The Lord’s Prayer is in fact a prayer of supplication. It asks God to act. It expresses a waiting on God, a trust and hope that, if one judged merely by much of the emotion generated in contemporary as well as a great deal of traditional Christian worship, is largely missing from the Christian experience. The prayer of supplication and the lament of the Psalmist give expression not just to the life-negating emotion of temporary despair or lack: more importantly, they express ultimate faith in God to intervene. But the moment they capture is real, authentic life experience, the moment before the suppliant sees her prayers answered, before his tears are wiped away: as Hannah in the Book of Samuel or Stephen before he sees heaven opened up. The “song of solution” knows only the moment of the answered prayer. It does not invite the believer to reflect on Gethsemane, but leaps to the resurrection. The hymns of Lü Xiaomin, a Henanese Christian with no formal musical training who suffered persecution for her Christian witness, encompass both, the pleading and rejoicing, victory and despair. Lü’s own life taught her the song of supplication, a song for our age and situation in Hong Kong, a song of hope as the lament affirms the justice that it longs for.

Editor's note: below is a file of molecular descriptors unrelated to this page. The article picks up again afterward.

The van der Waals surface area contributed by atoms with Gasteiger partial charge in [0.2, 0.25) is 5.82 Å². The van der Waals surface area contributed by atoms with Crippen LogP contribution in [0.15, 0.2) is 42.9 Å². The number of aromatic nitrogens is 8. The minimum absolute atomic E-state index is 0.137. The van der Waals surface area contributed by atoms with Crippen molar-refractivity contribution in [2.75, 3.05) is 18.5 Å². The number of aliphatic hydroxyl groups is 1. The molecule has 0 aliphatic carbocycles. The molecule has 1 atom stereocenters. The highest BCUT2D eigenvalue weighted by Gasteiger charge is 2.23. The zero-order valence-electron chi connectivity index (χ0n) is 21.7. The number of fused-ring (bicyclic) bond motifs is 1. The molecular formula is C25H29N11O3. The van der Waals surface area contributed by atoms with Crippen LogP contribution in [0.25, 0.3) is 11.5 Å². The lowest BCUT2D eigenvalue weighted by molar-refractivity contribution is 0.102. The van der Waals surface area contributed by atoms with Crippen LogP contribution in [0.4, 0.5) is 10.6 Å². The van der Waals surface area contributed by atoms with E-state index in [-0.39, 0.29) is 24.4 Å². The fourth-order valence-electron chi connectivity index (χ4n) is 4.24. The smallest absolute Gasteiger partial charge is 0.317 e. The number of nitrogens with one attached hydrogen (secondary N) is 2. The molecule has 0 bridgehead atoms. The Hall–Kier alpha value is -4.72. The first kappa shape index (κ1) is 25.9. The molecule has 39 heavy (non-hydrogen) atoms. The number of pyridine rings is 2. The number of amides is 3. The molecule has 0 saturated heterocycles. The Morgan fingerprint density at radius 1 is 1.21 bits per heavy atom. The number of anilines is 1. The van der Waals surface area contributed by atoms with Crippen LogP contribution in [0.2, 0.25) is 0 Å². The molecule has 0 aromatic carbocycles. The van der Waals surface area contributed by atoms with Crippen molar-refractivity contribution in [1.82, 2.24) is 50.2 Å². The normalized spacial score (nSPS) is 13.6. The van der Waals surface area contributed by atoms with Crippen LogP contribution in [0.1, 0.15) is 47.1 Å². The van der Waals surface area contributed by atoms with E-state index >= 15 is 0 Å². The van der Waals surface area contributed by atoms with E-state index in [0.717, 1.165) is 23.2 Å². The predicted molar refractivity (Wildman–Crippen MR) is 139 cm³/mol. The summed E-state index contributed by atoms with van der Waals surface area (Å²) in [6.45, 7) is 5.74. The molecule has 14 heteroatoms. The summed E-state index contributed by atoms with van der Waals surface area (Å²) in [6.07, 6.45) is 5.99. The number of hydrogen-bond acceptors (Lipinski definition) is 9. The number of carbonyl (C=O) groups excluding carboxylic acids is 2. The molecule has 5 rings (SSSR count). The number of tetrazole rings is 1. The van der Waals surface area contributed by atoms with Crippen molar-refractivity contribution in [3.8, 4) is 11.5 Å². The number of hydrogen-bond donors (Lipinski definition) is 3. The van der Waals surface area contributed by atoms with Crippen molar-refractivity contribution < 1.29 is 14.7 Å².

Works Consulted

  1. ^ Cf. Murphy, Roland E. The Gift of the Psalms. Peabody, Mass.: Hendrickson, 2000. Print. 109.
  2. ^ Walter Brueggemann, Spirituality of the Psalms. Minneapolis: Fortress Press, 2002. Print. 25.
  3. ^ Cf. Robert Alter, “Psalms.” The Literary Guide to the Bible. Ed. Robert Alter. Cambridge, Mass.: Belknap Pr. of Harvard Univ. Pr, 244–45.
  4. ^ Robert Alter, “Psalms.” The Literary Guide to the Bible. Ed. Robert Alter. Cambridge, Mass.: Belknap Pr. of Harvard Univ. Pr, 1994. 247.
  5. ^ James Limburg, “Book of Psalms.” The Anchor Bible Dictionary. Ed. David Noel. Freedman. New York: Doubleday, 1992. Print. 522–36.
  6. ^ Ronald Murphy, The Gift of the Psalms. Peabody, Mass: Hendrickson, 2000. Print. 61.
  7. ^ Westermann. 47. (The German original: “Der Klagepsalm des Einzelnen ist die im Psalter bei weitem am häufigsten begegnende Psalmengattung. Es gehören etwa 50 Psalmen ihr an.”) Confer also Alter. 247–48.
  8. ^ Jan C. Gertz, Grundinformation Altes Testament. 415.
  9. ^ Comments on Psalm 6:7. Zondervan NIV Study Bible: New International Version. 793.
  10. ^ Janowski, Bernd. “Das verborgene Angesicht Gottes: Psalm 13 als Muster eines Klagelieds des einzelnen.” Klage. Jahrbuch für biblische Theologie, Band 16. Neukirchen-Vluyn: Neukirchener Verl, 2001. 35.
  11. ^ Ibid.
  12. ^ Cf. Fang-Lan Hsieh, Hua Xia Song Yang Hua Wen Zan Mei Zhi yan jiu. Xiang Gang: Jin xin Hui Chu Ban She, 2011.《華夏頌揚華文讚美詩之研究》。香港:浸信會出版社,2011.
  13. ^ Online resource: 和 (Archived Date: February 5, 2022).
  14. ^ Cf. Ronald Murphy, The Gift of the Psalms. Peabody, Mass: Hendrickson, 2000. Print. 74.
  15. ^ Ibid. 104.
  16. ^ Walter Brueggemann, Spirituality of the Psalms. Minneapolis: Fortress Press, 2002. Print. xi.
  17. ^ Confer Ephesians 5:19 ff.